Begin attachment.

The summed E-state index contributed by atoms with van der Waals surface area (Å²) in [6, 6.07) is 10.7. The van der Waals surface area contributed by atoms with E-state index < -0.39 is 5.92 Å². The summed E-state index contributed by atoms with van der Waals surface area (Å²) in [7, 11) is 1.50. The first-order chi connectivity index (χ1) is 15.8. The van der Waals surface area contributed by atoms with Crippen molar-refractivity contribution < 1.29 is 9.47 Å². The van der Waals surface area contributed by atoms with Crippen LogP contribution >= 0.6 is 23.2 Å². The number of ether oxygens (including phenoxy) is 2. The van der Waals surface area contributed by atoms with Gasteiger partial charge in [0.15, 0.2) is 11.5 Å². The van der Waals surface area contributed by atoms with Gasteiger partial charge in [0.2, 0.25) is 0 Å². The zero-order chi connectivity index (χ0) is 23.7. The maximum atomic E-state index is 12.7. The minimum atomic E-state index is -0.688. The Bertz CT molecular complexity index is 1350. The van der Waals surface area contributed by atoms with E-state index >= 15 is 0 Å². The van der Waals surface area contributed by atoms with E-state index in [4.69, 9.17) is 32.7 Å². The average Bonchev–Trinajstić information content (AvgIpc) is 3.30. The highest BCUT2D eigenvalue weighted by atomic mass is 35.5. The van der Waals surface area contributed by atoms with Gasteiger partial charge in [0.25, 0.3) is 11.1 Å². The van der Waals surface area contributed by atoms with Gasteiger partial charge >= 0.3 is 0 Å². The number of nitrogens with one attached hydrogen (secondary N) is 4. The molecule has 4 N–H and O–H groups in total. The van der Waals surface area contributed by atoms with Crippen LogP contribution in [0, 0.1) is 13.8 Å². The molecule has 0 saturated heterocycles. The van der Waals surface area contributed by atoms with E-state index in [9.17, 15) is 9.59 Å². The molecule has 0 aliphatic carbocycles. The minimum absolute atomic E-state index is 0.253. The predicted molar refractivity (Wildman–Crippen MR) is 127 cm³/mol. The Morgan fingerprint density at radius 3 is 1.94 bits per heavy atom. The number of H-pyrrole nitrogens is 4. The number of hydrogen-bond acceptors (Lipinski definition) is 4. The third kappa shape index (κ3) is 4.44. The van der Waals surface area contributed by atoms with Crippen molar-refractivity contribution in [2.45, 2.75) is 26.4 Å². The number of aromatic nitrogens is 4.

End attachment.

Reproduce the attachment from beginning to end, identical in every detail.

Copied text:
The summed E-state index contributed by atoms with van der Waals surface area (Å²) in [6, 6.07) is 10.7. The van der Waals surface area contributed by atoms with E-state index < -0.39 is 5.92 Å². The summed E-state index contributed by atoms with van der Waals surface area (Å²) in [7, 11) is 1.50. The first-order chi connectivity index (χ1) is 15.8. The van der Waals surface area contributed by atoms with Crippen molar-refractivity contribution < 1.29 is 9.47 Å². The van der Waals surface area contributed by atoms with Crippen LogP contribution >= 0.6 is 23.2 Å². The number of ether oxygens (including phenoxy) is 2. The van der Waals surface area contributed by atoms with Gasteiger partial charge in [0.15, 0.2) is 11.5 Å². The van der Waals surface area contributed by atoms with Gasteiger partial charge in [0.2, 0.25) is 0 Å². The zero-order chi connectivity index (χ0) is 23.7. The maximum atomic E-state index is 12.7. The minimum atomic E-state index is -0.688. The Bertz CT molecular complexity index is 1350. The van der Waals surface area contributed by atoms with E-state index >= 15 is 0 Å². The van der Waals surface area contributed by atoms with E-state index in [4.69, 9.17) is 32.7 Å². The average Bonchev–Trinajstić information content (AvgIpc) is 3.30. The highest BCUT2D eigenvalue weighted by atomic mass is 35.5. The van der Waals surface area contributed by atoms with Gasteiger partial charge in [0.25, 0.3) is 11.1 Å². The van der Waals surface area contributed by atoms with Gasteiger partial charge >= 0.3 is 0 Å². The number of nitrogens with one attached hydrogen (secondary N) is 4. The molecule has 4 N–H and O–H groups in total. The van der Waals surface area contributed by atoms with Crippen LogP contribution in [0, 0.1) is 13.8 Å². The molecule has 0 saturated heterocycles. The van der Waals surface area contributed by atoms with E-state index in [9.17, 15) is 9.59 Å². The molecule has 0 aliphatic carbocycles. The minimum absolute atomic E-state index is 0.253. The predicted molar refractivity (Wildman–Crippen MR) is 127 cm³/mol. The Morgan fingerprint density at radius 3 is 1.94 bits per heavy atom. The number of H-pyrrole nitrogens is 4. The number of hydrogen-bond acceptors (Lipinski definition) is 4. The third kappa shape index (κ3) is 4.44. The van der Waals surface area contributed by atoms with Crippen molar-refractivity contribution in [2.45, 2.75) is 26.4 Å². The number of aromatic nitrogens is 4.